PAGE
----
Sunday, March 19, 2006

Further fisking Feingold

While I think (but I am biased) that much of the weaknesses in Feingold's position can be discerned by reading his and my op-eds in yesterday's paper, here's a more detailed fisking of what he has to say.


Russ: When a New York Times article exposed the National Security Agency program, the White House launched an intensive effort to mislead the American people yet again. This time, the White House suggested that the program was necessary in order to wiretap terrorists.

Attorney General Gonzales has testified that the program is necessary to conduct the type of surveillance that following Al Quaida in today's technological world requires. As I point out, whether that is true or not depends on details that are not publicly available. But it's not an implausible suggestion. We live in a world where people can change cell phones and urls by the minute. Responding to that reality was one of the innovations of the Patriot Act (which Feingold also opposed). The notion that one can know "where" a target is (or precisely who a target is) and then establish probable cause may be defeated by technology. While we may want to stick to the old rules domestically, there is a long traditon of allowing more leeway where foreign agents are involved in international and transnational communications.

Russ: In this year's State of the Union address, the president implied that before he authorized the program, he couldn't have wiretapped terrorist suspects. That is simply untrue. Congress passed FISA in 1978 specifically to lay out the rules for wiretaps of terrorists and spies, and it has updated that law repeatedly since. FISA includes safeguards, which the president is ignoring, to protect the rights and freedoms of law-abiding Americans.

See above.

Russ: He [Bush] has said that the Authorization for Use of Military Force signed into law after Sept. 11 authorized warrantless wiretaps, when virtually every member of Congress agrees they intended no such thing.

I do not believe that virtually every member of Congress has said that they believe the AUMF cannot be interpreted to apply to the NSA program. In any event, what legislation means is determined not by what those who passed it said they meant but by what it actually says. Whether or not the President has acted without regard for the law turns on whether he has ignored the law and the manner in which the courts have interpreted it. Feingold doesn't even begin to address why Hamdi v. Rumsfeld doesn't more or less resolve the issue in the president's favor, much less make what he has done a good faith interpretation of the law. Yeah, I know that this legal stuff is boring, but we are talking about censuring a president here. I thought our heroic maverick was all about substance and not soundbites.

Russ: And he has said that past presidents have used the same authority and that federal courts have approved the exercise of that authority, when neither is true.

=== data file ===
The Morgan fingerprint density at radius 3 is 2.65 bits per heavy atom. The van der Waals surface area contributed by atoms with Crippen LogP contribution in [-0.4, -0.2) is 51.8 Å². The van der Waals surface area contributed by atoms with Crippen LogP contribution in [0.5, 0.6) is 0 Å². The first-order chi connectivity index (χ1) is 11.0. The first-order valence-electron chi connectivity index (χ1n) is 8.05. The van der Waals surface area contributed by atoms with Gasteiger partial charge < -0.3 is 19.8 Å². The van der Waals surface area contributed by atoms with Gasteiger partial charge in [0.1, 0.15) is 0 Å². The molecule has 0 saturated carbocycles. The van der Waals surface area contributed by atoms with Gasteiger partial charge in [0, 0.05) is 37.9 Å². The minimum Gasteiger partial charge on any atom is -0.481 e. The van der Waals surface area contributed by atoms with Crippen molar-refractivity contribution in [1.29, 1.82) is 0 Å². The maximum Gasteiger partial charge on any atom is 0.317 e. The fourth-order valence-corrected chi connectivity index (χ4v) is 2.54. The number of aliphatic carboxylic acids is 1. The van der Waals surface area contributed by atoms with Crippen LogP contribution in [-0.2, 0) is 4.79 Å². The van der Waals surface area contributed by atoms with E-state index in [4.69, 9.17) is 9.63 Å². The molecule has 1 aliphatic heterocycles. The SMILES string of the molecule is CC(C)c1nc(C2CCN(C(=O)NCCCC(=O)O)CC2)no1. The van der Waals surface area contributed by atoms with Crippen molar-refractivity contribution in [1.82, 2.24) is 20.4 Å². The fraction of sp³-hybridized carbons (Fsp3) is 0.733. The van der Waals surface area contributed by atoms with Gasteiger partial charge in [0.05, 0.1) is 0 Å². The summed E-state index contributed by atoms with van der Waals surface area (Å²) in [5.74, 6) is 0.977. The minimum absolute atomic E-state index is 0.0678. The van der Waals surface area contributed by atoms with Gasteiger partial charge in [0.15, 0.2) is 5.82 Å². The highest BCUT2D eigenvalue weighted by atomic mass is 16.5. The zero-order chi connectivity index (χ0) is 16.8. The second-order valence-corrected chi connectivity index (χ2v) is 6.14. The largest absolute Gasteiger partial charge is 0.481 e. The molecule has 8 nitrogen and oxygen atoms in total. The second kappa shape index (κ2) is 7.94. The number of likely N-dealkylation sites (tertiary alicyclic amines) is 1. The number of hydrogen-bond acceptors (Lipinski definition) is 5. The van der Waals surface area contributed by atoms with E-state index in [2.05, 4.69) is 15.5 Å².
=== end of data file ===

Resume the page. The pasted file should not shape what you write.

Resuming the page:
Let's start with the court decisions. Seth Zlochota asked for links to the cases I referred to in my op-ed. You inguire and Shark provides:

First, from SCOTUS:

Katz v. United States, 389 U.S. 347 (1967). Katz held that in an ordinary criminal prosecution (subject to many exceptions)a warrant is required for wiretap information to be admissible in court. The Court specifically noted, however, that its decision did not apply to situations involving national security:

Whether safeguards other than prior authorization by a magistrate would satisfy the Fourth Amendment in a situation involving the national security is a question not presented by this case.

In his concurrence, Justice White made clear that he felt that the President would not need a warrant for national security surveillance:

In joining the Court's opinion, I note the Court's acknowledgment that there are circumstances in which it is reasonable to search without a warrant. In this connection, in footnote 23 the Court points out that today's decision does not reach national security cases. Wiretapping to protect the security of the Nation has been authorized by successive Presidents. The present Administration would apparently save national security cases from restrictions against wiretapping. See Berger v. New York, 388 U.S. 41, 112 -118 (1967) (WHITE, J., [389 U.S. 347, 364] dissenting). We should not require the warrant procedure and the magistrate's judgment if the President of the United States or his chief legal officer, the Attorney General, has considered the requirements of national security and authorized electronic surveillance as reasonable.

United States v. United States District Court, 407 U.S. 297 (1972). One of the defendants was charged with dynamiting a Michigan office of the C.I.A. The Court's held that warrants were required for wholly domestic surveillance in matters of domestic security. As I stated in my op-ed, the Court expressly stated that it was reserving the question of the president's surveillance authority with respect to tha actions of foreign powers in this country and abroad.

How about the lower courts? (I don't have readily available links to the older ones. You can't use my Westlaw account.)

United States v. Clay, 430 F.2d 165 (5th Cir. 1970). In the course of its opinion rejecting the Greatest of All Time's claim that his conviction was based on information obtained from illegal wiretaps, the court wrote: